Report from India - Pharmaceutical Technology

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The Asian nation is strategizing to take the lead over its regional competitors in pharmaceutical exports.


Pharmaceutical Technology
Volume 36, Issue 2, pp. 16-20

Already making gains

Generic-drug companies have historically sourced APIs from European manufacturers, explains Y.K. Hamied, chairman of Cipla. He says that several API producers based in China and India are posing a threat to the future of European API manufacturers, particularly those in Italy. He was referring to a January 2012 generics and API intelligence report by Thomson Reuters, which stated that, during the past four years, the number of Italian producers capable of supplying APIs to regulated markets has decreased. The report added that generic-drugs companies' willingness to source APIs from India and China was particularly damaging to their counterparts in Italy.

"The total market share in the world generic API market held by Italy and Spain, which are traditionally the two leading producers of generic APIs, has fallen and is forecast to further decrease. China and India could capitalize,'' says Hamied, who is quick to add that China and India are not taking over the branded API market. "European API producers still score on patent noninfringing process,'' he said.

With pharmaceuticals valued at more than $30 billion set to lose patent protection this year, Indian firms are waiting to grab the opportunity, including by teaming up with competitors in China and Japan.

Asian power

Although the Indian government has set a global export target of $25 billion by 2013–2014, intense competition closer to home as well as outside of Europe could derail the process. In a statement to the Indian Parliament on Dec. 19, 2011, India's Commerce Minister Jyotiraditya Scindia said that Indian pharmaceutical exporters were facing intense competition from China, particularly in the bulk-drugs sector and in formulations.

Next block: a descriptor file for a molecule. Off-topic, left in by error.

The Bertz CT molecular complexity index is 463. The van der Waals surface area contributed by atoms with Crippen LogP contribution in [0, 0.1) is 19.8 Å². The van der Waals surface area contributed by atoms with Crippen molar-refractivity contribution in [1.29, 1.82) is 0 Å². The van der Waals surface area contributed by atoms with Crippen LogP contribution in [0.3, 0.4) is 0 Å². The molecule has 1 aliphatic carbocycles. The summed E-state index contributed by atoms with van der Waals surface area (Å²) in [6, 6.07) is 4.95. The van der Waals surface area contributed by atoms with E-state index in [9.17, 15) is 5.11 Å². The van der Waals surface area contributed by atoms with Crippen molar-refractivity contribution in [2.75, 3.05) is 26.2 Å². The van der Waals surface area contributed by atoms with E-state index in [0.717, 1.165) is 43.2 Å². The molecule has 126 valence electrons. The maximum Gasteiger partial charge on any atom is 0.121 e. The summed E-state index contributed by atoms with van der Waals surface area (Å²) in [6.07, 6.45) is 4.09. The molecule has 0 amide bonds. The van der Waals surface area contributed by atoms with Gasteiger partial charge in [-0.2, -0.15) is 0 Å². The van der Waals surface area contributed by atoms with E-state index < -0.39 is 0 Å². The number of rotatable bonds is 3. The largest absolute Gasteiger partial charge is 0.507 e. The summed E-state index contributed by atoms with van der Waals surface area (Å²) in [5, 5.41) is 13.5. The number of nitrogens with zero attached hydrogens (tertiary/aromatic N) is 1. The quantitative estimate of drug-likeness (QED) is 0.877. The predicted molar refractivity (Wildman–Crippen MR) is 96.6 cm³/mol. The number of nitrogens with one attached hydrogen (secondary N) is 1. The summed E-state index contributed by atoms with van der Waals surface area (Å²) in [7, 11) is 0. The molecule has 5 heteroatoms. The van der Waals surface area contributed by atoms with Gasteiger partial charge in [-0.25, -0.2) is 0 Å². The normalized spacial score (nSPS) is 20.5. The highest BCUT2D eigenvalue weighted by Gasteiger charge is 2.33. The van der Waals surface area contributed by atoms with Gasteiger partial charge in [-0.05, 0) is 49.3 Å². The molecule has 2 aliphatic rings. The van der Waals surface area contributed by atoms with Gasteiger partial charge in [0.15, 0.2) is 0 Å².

Double-digit growth propelled Indian bulk-drug exports past $1 billion in 2010, but China continues to hold the lead with bulk-drug exports valued at $6 billion. To close the gap, the Indian government has decided to increase sales to China and Japan.

"China is not the only threat. Japan is the second largest pharmaceutical market in the world, predicted to be worth $87 billion by 2014. The Japanese government is also encouraging generics and expects [that sector] to account for 30% of its market share by 2012. We will have to explore new markets other than the US and Europe to meet the $25 billion export target,'' says N.R. Munjal, president of the Indian Drug Manufacturers' Association.

At the association's golden jubilee celebration held in Mumbai on Jan. 7, 2012, Rajeev Kher, a secretary in the Ministry of Commerce, said that Japan had opened its generic-drug market to the Indian drug industry. "The Indian industry needs to draw a plan based on regulatory mechanisms to tap that market efficiently.'' He added that India is set to enhance its global image at the forthcoming CPhI–Japan conference taking place in March in Tokyo.

Deepak Chander, business director at DSM Anti-Infectives India, is of the opinion that competition need not be labeled a threat. DSM has three plants in China that are manufacturing intermediates and antibiotic APIs, and has sales of $1.5 billion in China. The company has a plant in Toansa, Punjab, as well.

"Big Pharma trusts Indian firms to make the intermediates and APIs for even their most sensitive new products. We should think of this as an opportunity,'' says Chander. Pursuing this course would ensure an accelerated growth path for India, thereby enabling it to break into the top tier of the global pharmaceutical market.

A. Nair is a freelance writer based in Mumbai.


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